Of course, there was more to radio than children's programming. Radio news programs delivered reports from the battle fronts and from the centers of power. News pioneers such as Edward R. Murrow, William L. Shirer, Eric Sevareid, Robert Trout, and Walter Cronkite brought moving stories of brutality, hardship, and heroism to the living rooms of millions of Americans. Radio stations broadcast countless local programs educating neighbors how to use their ration books or why they needed to grow a Victory Garden. National war bond drives and other campaigns brought the biggest stars such as Jack Benny, George Burns, and Bob Hope to the radio microphone. Big band music wafted through the airwaves with the likes of Duke Ellington, Glenn Miller, Tommy Dorsey, and Benny Goodman. Many solo singers made it big after stints with big bands, including Frank Sinatra, Perry Como, and Dinah Shore. The smooth sounds of Bing Crosby contrasted with the verve of Ella Fitzgerald and the power of Kate Smith. Of course, soap operas and melodramas couldn't be forced from the radio dial, even by war. Stalwarts such as Stella Dallas, Ma Perkins, and Portia Faces Life kept housewives entertained while tending to the endless chores.(7) (listen to Edward R. Murrow's radio news report from London in 1944; listen to Bob Hope performing at Fort Lewis, Washington in 1942; listen to Glenn Miller's "Chattanooga Choo Choo."-via Marr Sound Archives)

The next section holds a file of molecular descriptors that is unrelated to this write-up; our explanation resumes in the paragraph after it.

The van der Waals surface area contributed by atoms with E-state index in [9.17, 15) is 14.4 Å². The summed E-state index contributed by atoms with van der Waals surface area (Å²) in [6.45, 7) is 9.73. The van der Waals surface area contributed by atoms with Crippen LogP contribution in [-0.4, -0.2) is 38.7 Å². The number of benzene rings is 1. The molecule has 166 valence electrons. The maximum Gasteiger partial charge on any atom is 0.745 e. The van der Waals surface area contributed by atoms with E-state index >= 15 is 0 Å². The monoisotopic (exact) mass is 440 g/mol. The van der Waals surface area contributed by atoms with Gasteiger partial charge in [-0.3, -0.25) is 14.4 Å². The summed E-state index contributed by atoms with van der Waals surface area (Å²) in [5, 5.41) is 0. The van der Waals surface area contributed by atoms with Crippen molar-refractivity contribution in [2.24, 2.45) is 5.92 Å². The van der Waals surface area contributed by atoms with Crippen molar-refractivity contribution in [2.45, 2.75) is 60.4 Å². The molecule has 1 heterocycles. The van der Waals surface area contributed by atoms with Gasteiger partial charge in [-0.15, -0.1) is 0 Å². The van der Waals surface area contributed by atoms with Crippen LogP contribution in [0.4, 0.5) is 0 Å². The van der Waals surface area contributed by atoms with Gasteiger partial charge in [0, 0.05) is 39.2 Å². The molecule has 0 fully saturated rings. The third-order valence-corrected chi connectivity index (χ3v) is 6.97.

Newspaper editorial cartoons
Newspaper editorial cartoons poked fun at a wide range of home front hardships such as conservation and various forms of rationing. One cartoon showed an earnest looking little boy carrying his tricycle over his shoulder as he passed two women, one of whom says: "Here comes Junior--conserving rubber." Another one showed a desperate looking man asking a stern looking gas station attendant standing next to a gas pump: "Can't I just sniff around a little?" A third cartoon showed a little boy standing in front of the an irate teacher and a principal holding the boy's sling shot while saying: "You get five demerits for plinking your teacher, and you are expelled from school for wasting rubber." (view war services cartoons)(8)
Many newspaper cartoons sympathized with the GI experience and explored the role of the expansion of women in the working world, particularly in factories. Thus, two astonished GIs looked on as a headless soldier walked by and one of the men said: "Frankly, I think they're overdoing these GI haircuts." Another one showed two soldiers relaxing in a mess hall as the one confided to the other: "I'm looking forward to the furlough, but I hate to think of eating my wife's cooking again." In another cartoon that displayed the shifting family responsibilities during wartime, a woman prepared for a factory job as her upset daughter held up a dirty towel and chastised: "Mother! Just look at what you did to one of our best guest towels!" Proving that women were a match for men, a cartoon showed a group of energetic women standing in front of a number of exhausted and sobbing men in a munitions factory as the women told their boss: "We just settled a little argument about women's ability to turn out ammunition." (view GI and women's role cartoons)(9)